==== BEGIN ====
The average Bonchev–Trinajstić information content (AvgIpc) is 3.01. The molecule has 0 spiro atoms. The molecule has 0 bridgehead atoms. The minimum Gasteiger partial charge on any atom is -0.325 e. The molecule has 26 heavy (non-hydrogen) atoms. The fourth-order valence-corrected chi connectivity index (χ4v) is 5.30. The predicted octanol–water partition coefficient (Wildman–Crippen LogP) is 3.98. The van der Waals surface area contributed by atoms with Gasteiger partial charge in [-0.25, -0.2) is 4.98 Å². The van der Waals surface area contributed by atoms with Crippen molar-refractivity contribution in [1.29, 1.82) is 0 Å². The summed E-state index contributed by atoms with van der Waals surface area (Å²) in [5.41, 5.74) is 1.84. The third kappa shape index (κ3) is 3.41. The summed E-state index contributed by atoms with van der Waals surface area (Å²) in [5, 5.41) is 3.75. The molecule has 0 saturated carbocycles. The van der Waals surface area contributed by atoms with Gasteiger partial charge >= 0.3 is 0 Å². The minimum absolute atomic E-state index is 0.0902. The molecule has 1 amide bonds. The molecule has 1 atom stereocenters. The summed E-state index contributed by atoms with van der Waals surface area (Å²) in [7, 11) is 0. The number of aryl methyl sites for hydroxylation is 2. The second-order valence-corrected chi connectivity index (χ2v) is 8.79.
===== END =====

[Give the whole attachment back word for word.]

The average Bonchev–Trinajstić information content (AvgIpc) is 3.01. The molecule has 0 spiro atoms. The molecule has 0 bridgehead atoms. The minimum Gasteiger partial charge on any atom is -0.325 e. The molecule has 26 heavy (non-hydrogen) atoms. The fourth-order valence-corrected chi connectivity index (χ4v) is 5.30. The predicted octanol–water partition coefficient (Wildman–Crippen LogP) is 3.98. The van der Waals surface area contributed by atoms with Gasteiger partial charge in [-0.25, -0.2) is 4.98 Å². The van der Waals surface area contributed by atoms with Crippen molar-refractivity contribution in [1.29, 1.82) is 0 Å². The summed E-state index contributed by atoms with van der Waals surface area (Å²) in [5.41, 5.74) is 1.84. The third kappa shape index (κ3) is 3.41. The summed E-state index contributed by atoms with van der Waals surface area (Å²) in [5, 5.41) is 3.75. The molecule has 0 saturated carbocycles. The van der Waals surface area contributed by atoms with Gasteiger partial charge >= 0.3 is 0 Å². The minimum absolute atomic E-state index is 0.0902. The molecule has 1 amide bonds. The molecule has 1 atom stereocenters. The summed E-state index contributed by atoms with van der Waals surface area (Å²) in [7, 11) is 0. The number of aryl methyl sites for hydroxylation is 2. The second-order valence-corrected chi connectivity index (χ2v) is 8.79.